The issue is one of policy. What great national interest is served by admitting migrants from parts of the world where cultural attitudes towards things like homosexuality and the role of women are so vastly different from our own? We do, as a country – this is what it means to be independent, after all – have the right to decide who lives here. Does it really make sense to admit people who grew up in countries where female genital mutilation is a standard practice? Or where honour killings are considered legitimate? Or where the penalty for homosexuality is death? What does that gain us, exactly?

It is of benefit to any society if the overwhelming majority of the people who live within it share a common set of values. Values, of course, are not the same thing as political opinions. There are people in Ireland who voted against same sex marriage – hundreds of thousands of them. What we do not have in Ireland, however, is a large segment of the population who believe that homosexuality should be a crime punishable by death. We share a common baseline of tolerance and acceptance, regardless of our policy preferences.

Similarly, the baseline value that women are equal to men, and deserve to be treated with respect, and free from sexual harassment or violence, is almost universal amongst Irish people. In contrast, there remain cultures and countries in the world where women can be traded into marriage as chattel, or property. There remain societies where sexual harassment is regarded as a sign of masculine virility, and societies where beating your wife is seen as a husband’s right. Do people brought up with those values add to our own? Is diversity, in that instance, really a strength?

It is a statement of fact that every time an immigrant commits a crime in Ireland, immigration policy is a factor. That does not mean that our immigration system is a failure because some crimes are committed – of course, every immigration system will result in some migrants who commit crimes. Sometimes even terrible crimes. But shouldn’t we also be able to talk about our immigration system, and ask the questions above, in a mature, and reasonable way?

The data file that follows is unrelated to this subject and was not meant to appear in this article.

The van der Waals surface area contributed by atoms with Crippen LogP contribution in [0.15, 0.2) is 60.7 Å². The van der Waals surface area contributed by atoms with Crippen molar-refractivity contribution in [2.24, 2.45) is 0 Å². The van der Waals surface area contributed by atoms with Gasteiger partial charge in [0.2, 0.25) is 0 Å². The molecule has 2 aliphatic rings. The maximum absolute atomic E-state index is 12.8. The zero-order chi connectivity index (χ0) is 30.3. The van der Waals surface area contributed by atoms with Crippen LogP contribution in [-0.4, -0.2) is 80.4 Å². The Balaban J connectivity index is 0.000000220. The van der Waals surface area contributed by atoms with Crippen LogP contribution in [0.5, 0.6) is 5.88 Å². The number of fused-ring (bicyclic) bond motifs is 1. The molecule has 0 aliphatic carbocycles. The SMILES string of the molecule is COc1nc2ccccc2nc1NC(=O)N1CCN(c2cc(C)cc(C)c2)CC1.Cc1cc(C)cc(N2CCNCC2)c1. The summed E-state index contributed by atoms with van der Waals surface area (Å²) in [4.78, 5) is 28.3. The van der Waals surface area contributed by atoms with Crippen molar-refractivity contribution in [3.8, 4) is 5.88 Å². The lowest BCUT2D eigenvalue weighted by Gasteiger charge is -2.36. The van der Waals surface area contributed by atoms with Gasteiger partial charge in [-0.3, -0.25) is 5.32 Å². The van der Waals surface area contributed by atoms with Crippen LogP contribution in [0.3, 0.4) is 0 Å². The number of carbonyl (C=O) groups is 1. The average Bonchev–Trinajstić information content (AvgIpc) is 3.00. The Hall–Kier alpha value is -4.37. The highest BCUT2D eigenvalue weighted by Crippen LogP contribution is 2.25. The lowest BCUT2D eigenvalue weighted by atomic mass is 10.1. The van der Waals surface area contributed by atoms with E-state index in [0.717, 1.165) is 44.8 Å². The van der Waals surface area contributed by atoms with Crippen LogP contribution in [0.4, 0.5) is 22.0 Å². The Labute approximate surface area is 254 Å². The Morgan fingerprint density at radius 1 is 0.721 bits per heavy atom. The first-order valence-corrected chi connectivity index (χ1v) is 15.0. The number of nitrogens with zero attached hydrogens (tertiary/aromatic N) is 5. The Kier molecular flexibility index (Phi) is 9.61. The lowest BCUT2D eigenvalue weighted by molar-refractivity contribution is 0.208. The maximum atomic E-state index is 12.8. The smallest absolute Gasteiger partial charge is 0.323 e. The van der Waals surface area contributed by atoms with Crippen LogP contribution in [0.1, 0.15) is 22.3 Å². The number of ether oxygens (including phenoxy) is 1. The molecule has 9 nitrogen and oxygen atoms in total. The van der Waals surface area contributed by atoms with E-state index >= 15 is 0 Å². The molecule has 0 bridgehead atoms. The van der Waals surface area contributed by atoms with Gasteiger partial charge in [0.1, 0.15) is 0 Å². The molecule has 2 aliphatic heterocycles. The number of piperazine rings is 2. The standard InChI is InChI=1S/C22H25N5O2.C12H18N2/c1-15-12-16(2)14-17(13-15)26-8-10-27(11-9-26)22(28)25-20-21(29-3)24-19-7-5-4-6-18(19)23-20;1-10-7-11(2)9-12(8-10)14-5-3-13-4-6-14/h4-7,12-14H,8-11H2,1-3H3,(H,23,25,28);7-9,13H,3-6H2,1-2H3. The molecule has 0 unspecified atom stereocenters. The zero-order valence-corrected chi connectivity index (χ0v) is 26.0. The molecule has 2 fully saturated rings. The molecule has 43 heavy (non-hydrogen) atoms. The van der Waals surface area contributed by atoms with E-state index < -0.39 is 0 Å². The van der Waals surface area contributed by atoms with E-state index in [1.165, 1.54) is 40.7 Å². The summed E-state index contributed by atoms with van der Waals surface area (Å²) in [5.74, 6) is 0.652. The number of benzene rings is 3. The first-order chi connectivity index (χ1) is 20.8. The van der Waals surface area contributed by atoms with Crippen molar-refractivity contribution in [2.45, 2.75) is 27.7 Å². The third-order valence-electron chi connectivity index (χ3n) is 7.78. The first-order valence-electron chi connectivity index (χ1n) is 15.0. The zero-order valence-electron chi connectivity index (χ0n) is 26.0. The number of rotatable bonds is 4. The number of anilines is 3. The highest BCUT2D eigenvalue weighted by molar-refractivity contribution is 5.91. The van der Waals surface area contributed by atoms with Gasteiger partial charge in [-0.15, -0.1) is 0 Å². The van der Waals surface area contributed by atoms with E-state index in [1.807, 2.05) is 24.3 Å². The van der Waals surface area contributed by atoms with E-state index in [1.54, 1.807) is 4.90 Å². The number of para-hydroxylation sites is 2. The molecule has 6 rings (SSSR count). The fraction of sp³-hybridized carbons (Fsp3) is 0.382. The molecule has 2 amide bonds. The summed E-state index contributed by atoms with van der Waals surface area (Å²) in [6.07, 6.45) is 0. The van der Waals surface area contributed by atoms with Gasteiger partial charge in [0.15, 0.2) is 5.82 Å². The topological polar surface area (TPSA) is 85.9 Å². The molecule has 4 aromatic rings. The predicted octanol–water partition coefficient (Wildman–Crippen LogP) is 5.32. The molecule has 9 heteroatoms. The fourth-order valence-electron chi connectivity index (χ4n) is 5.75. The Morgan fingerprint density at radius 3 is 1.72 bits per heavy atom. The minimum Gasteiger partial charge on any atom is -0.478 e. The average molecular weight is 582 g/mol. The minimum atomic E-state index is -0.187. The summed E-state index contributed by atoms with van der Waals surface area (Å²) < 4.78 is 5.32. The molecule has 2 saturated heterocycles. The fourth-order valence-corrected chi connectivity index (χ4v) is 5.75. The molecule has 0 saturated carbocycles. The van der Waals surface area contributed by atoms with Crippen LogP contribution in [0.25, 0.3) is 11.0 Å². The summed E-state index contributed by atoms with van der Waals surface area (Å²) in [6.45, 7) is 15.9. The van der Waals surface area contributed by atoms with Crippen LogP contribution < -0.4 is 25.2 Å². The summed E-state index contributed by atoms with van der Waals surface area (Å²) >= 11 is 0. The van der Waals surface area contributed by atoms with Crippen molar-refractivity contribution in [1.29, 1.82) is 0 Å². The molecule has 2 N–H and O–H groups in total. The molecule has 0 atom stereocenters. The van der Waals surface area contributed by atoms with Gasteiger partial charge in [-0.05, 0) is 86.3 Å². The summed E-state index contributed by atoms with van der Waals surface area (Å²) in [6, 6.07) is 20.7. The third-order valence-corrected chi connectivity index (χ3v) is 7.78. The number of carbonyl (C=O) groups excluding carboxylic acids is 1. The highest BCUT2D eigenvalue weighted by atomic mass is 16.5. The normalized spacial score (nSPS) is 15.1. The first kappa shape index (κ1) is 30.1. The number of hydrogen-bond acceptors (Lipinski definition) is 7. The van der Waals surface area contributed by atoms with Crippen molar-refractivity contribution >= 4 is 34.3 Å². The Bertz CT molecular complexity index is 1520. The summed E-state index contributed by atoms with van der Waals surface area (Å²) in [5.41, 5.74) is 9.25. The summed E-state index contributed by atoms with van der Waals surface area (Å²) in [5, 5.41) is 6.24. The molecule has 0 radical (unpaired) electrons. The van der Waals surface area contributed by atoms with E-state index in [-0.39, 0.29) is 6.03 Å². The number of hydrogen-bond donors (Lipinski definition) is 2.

I do not have answers to all of those questions. But I do know that they are not illegitimate. If these are the values we regard as vital and foundational, then it is not unreasonable to check whether those who wish to become part of our society share them. Or to prioritise immigration from countries and cultures with similar values to our own. Racism is a terrible evil. But so, in its own way, is shouting “racist” at everybody with basic questions about our immigration policy, or ideas about how to tighten and improve it.

Unfortunately, the conversation on this island is dominated by Ireland’s NGO blob, to whom every problem under the sun can be explained by homophobia and misogyny and racism, or some combination of the three. A mature society, though, would be able to have a calm conversation about immigration, too. We won our independence so we could be sovereign. Being sovereign means deciding who can cross our borders, and stay here. We seem unwilling to remember that.